Bill VanPatten is a professor of Spanish and second language studies in the Department of Romance and Classical Studies. He is internationally known for his work in second language acquisition and second language instruction. He has published six books, seven edited volumes, six language textbooks and 100 articles and book chapters.
As a scientist in the department, I’m interested in how language grows in the mind/brain, and what the constraints are on that. And then what implications there may be for language instruction.
The main field I work in is the field that I founded. Input processing and second language research is based on a model I developed in the late ‘80s/1990s. It has both theoretical and applied parts that relate to language instruction, for example.
In fact, two of my articles from the early to mid-1990s are still the most cited articles in the field of second language study, today. It’s cutting edge in the sense that for a long time, people have looked at language as something static, and the way you learn language is something static; that, there’s a rule to learn. You understand how this rule in language works, you practice it, and that’s how it gets in your head.
And then people like me came along and said, “I don’t think so, I think it’s much more like child language acquisition, where what happens is that you have stuff in your mind/brain that organizes language independently of anything else you do.”
In learning a language, you need to process language that you hear and read. And in processing that language, you get data that you need and the linguistic system builds up over time. The model is called input processing and from that, a pedagogical intervention was derived called processing instruction.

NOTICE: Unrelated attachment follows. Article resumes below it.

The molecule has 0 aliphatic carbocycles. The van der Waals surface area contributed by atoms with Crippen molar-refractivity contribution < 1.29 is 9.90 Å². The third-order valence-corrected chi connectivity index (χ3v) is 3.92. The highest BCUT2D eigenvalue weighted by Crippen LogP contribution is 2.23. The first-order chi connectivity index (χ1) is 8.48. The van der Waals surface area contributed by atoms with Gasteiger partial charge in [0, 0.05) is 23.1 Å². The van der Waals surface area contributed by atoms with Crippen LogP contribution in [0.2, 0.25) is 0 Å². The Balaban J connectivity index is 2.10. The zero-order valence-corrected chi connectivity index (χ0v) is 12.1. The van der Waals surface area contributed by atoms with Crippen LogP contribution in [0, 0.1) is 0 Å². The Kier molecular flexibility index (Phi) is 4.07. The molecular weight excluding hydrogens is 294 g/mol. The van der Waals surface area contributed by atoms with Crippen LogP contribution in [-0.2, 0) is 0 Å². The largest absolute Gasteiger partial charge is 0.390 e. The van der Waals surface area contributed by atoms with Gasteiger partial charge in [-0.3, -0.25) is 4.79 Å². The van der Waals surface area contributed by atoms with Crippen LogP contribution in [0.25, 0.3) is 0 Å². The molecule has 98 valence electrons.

We can then look at, what happens if, instead of making people practice language, you give them samples of language and you make them do things with that language so they have to process that language in certain ways. And sure enough, we see growth in language in the mind/brain.
Being able to speak, read and write more than one language has enormous benefits for an individual. Research shows that bilingualism does two things to your mind/brain. First, it helps you develop a cognitive flexibility that a lot of monolinguals don’t get.
And, because you are constantly juggling two languages, your brain is constantly multi-tasking, so it can actually process information better and faster than people who are completely monolingual.
This ability is crucial in today’s world, as I believe the most influential factor affecting undergraduates, today, is the increasing globalization of the planet. Students who think they are living in isolation are fooling themselves and, if they don’t see that, now, they will once they graduate and are out in the real world.
That’s what a student gains by studying in the College of Arts and Letters, and in a department such as Romance and Classical Studies—a true appreciation for and sense of globalization.
My advice to students who want to gain advanced proficiency with a second language: Study abroad. You need to study and work in another culture. It’s extremely important.
Graduates should remember the following: Nobody starts at the top. Nobody starts at the middle. You start at the beginning. Getting out of school is just the first step. No matter what you want to do, though, have real passion for it, and things will come together for you.
This profile originally run on the College of Arts and Letters website